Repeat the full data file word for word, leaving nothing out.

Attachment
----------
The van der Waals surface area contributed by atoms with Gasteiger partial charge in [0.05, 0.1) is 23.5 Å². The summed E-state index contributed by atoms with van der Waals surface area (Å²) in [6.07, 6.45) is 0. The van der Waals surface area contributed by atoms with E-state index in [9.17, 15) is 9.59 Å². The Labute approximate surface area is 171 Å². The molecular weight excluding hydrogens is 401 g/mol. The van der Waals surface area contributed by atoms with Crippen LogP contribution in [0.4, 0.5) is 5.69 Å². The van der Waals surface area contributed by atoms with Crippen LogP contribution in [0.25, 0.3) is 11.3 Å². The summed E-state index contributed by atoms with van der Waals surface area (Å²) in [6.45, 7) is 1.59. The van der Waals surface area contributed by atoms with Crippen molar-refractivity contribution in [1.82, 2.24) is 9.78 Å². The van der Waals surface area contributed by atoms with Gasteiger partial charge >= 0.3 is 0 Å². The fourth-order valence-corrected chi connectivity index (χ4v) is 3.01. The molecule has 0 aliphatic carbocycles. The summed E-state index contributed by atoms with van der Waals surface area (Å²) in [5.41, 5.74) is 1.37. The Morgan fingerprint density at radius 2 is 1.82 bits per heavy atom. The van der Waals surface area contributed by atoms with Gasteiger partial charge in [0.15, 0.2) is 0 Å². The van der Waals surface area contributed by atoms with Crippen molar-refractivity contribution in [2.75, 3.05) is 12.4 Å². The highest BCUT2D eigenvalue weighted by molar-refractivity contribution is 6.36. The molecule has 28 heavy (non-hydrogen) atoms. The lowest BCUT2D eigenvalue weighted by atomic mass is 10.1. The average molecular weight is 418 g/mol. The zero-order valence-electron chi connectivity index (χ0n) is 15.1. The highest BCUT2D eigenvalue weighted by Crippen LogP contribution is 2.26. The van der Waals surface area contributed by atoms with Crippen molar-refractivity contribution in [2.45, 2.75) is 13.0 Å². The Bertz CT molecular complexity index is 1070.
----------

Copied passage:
The van der Waals surface area contributed by atoms with Gasteiger partial charge in [0.05, 0.1) is 23.5 Å². The summed E-state index contributed by atoms with van der Waals surface area (Å²) in [6.07, 6.45) is 0. The van der Waals surface area contributed by atoms with E-state index in [9.17, 15) is 9.59 Å². The Labute approximate surface area is 171 Å². The molecular weight excluding hydrogens is 401 g/mol. The van der Waals surface area contributed by atoms with Crippen LogP contribution in [0.4, 0.5) is 5.69 Å². The van der Waals surface area contributed by atoms with Crippen LogP contribution in [0.25, 0.3) is 11.3 Å². The summed E-state index contributed by atoms with van der Waals surface area (Å²) in [6.45, 7) is 1.59. The van der Waals surface area contributed by atoms with Crippen molar-refractivity contribution in [1.82, 2.24) is 9.78 Å². The van der Waals surface area contributed by atoms with Gasteiger partial charge >= 0.3 is 0 Å². The fourth-order valence-corrected chi connectivity index (χ4v) is 3.01. The molecule has 0 aliphatic carbocycles. The summed E-state index contributed by atoms with van der Waals surface area (Å²) in [5.41, 5.74) is 1.37. The Morgan fingerprint density at radius 2 is 1.82 bits per heavy atom. The van der Waals surface area contributed by atoms with Gasteiger partial charge in [0.15, 0.2) is 0 Å². The van der Waals surface area contributed by atoms with Crippen molar-refractivity contribution in [2.75, 3.05) is 12.4 Å². The highest BCUT2D eigenvalue weighted by molar-refractivity contribution is 6.36. The molecule has 28 heavy (non-hydrogen) atoms. The lowest BCUT2D eigenvalue weighted by atomic mass is 10.1. The average molecular weight is 418 g/mol. The zero-order valence-electron chi connectivity index (χ0n) is 15.1. The highest BCUT2D eigenvalue weighted by Crippen LogP contribution is 2.26. The van der Waals surface area contributed by atoms with Crippen molar-refractivity contribution in [2.45, 2.75) is 13.0 Å². The Bertz CT molecular complexity index is 1070.